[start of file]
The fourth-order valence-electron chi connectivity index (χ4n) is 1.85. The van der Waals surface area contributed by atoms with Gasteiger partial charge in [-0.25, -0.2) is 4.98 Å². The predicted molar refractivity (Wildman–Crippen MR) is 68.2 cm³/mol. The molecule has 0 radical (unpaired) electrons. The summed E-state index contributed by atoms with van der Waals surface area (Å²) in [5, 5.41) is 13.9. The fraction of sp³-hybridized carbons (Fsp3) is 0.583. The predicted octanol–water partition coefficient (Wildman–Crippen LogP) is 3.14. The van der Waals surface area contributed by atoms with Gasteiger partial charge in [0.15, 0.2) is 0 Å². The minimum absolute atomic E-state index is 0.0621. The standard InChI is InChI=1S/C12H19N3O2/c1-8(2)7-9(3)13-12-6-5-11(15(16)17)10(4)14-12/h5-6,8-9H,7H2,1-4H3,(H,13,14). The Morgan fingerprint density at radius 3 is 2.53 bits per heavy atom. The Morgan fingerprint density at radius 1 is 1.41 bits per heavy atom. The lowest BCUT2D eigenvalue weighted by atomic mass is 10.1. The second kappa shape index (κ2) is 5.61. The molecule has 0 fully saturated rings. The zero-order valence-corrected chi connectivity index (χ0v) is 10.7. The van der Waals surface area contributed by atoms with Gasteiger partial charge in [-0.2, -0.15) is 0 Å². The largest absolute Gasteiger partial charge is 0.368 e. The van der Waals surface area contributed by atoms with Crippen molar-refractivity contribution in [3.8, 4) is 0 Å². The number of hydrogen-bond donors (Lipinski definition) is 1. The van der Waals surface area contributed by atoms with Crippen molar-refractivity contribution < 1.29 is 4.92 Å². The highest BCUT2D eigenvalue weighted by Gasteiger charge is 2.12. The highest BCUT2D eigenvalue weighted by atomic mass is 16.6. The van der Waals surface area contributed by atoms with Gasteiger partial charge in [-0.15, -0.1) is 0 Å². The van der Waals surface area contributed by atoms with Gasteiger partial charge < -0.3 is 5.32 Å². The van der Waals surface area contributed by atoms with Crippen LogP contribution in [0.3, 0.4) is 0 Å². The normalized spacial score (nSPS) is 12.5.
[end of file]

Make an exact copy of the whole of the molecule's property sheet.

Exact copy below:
The fourth-order valence-electron chi connectivity index (χ4n) is 1.85. The van der Waals surface area contributed by atoms with Gasteiger partial charge in [-0.25, -0.2) is 4.98 Å². The predicted molar refractivity (Wildman–Crippen MR) is 68.2 cm³/mol. The molecule has 0 radical (unpaired) electrons. The summed E-state index contributed by atoms with van der Waals surface area (Å²) in [5, 5.41) is 13.9. The fraction of sp³-hybridized carbons (Fsp3) is 0.583. The predicted octanol–water partition coefficient (Wildman–Crippen LogP) is 3.14. The van der Waals surface area contributed by atoms with Gasteiger partial charge in [0.15, 0.2) is 0 Å². The minimum absolute atomic E-state index is 0.0621. The standard InChI is InChI=1S/C12H19N3O2/c1-8(2)7-9(3)13-12-6-5-11(15(16)17)10(4)14-12/h5-6,8-9H,7H2,1-4H3,(H,13,14). The Morgan fingerprint density at radius 3 is 2.53 bits per heavy atom. The Morgan fingerprint density at radius 1 is 1.41 bits per heavy atom. The lowest BCUT2D eigenvalue weighted by atomic mass is 10.1. The second kappa shape index (κ2) is 5.61. The molecule has 0 fully saturated rings. The zero-order valence-corrected chi connectivity index (χ0v) is 10.7. The van der Waals surface area contributed by atoms with Gasteiger partial charge in [-0.2, -0.15) is 0 Å². The largest absolute Gasteiger partial charge is 0.368 e. The van der Waals surface area contributed by atoms with Crippen molar-refractivity contribution in [3.8, 4) is 0 Å². The number of hydrogen-bond donors (Lipinski definition) is 1. The van der Waals surface area contributed by atoms with Crippen molar-refractivity contribution < 1.29 is 4.92 Å². The highest BCUT2D eigenvalue weighted by Gasteiger charge is 2.12. The highest BCUT2D eigenvalue weighted by atomic mass is 16.6. The van der Waals surface area contributed by atoms with Gasteiger partial charge in [-0.15, -0.1) is 0 Å². The van der Waals surface area contributed by atoms with Gasteiger partial charge < -0.3 is 5.32 Å². The van der Waals surface area contributed by atoms with Crippen LogP contribution in [0.3, 0.4) is 0 Å². The normalized spacial score (nSPS) is 12.5.